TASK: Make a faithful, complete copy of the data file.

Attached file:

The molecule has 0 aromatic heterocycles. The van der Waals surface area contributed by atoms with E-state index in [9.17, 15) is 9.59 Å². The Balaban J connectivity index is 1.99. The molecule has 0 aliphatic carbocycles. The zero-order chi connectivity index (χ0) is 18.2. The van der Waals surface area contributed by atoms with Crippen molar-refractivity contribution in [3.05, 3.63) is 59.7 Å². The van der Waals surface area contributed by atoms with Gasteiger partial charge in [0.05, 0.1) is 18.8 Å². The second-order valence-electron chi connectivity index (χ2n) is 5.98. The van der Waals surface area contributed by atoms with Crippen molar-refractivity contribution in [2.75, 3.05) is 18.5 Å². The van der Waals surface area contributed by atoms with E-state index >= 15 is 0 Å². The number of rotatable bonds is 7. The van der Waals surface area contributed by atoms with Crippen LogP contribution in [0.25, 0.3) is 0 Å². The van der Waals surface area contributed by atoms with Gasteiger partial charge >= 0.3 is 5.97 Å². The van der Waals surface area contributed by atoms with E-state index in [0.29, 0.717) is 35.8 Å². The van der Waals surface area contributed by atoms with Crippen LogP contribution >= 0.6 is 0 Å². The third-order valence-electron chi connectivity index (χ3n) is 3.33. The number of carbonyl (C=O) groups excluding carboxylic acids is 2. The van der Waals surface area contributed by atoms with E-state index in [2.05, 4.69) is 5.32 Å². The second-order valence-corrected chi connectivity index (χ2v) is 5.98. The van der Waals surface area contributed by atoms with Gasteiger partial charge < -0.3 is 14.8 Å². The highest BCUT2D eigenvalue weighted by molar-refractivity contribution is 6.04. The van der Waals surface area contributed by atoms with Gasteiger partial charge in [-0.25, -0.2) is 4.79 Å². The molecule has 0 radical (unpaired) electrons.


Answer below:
The molecule has 0 aromatic heterocycles. The van der Waals surface area contributed by atoms with E-state index in [9.17, 15) is 9.59 Å². The Balaban J connectivity index is 1.99. The molecule has 0 aliphatic carbocycles. The zero-order chi connectivity index (χ0) is 18.2. The van der Waals surface area contributed by atoms with Crippen molar-refractivity contribution in [3.05, 3.63) is 59.7 Å². The van der Waals surface area contributed by atoms with Gasteiger partial charge in [0.05, 0.1) is 18.8 Å². The second-order valence-electron chi connectivity index (χ2n) is 5.98. The van der Waals surface area contributed by atoms with Crippen molar-refractivity contribution in [2.75, 3.05) is 18.5 Å². The van der Waals surface area contributed by atoms with E-state index >= 15 is 0 Å². The number of rotatable bonds is 7. The van der Waals surface area contributed by atoms with Crippen LogP contribution in [0.25, 0.3) is 0 Å². The van der Waals surface area contributed by atoms with Gasteiger partial charge >= 0.3 is 5.97 Å². The van der Waals surface area contributed by atoms with E-state index in [0.29, 0.717) is 35.8 Å². The van der Waals surface area contributed by atoms with Crippen LogP contribution >= 0.6 is 0 Å². The third-order valence-electron chi connectivity index (χ3n) is 3.33. The number of carbonyl (C=O) groups excluding carboxylic acids is 2. The van der Waals surface area contributed by atoms with E-state index in [2.05, 4.69) is 5.32 Å². The second-order valence-corrected chi connectivity index (χ2v) is 5.98. The van der Waals surface area contributed by atoms with Gasteiger partial charge < -0.3 is 14.8 Å². The highest BCUT2D eigenvalue weighted by molar-refractivity contribution is 6.04. The van der Waals surface area contributed by atoms with Gasteiger partial charge in [-0.25, -0.2) is 4.79 Å². The molecule has 0 radical (unpaired) electrons.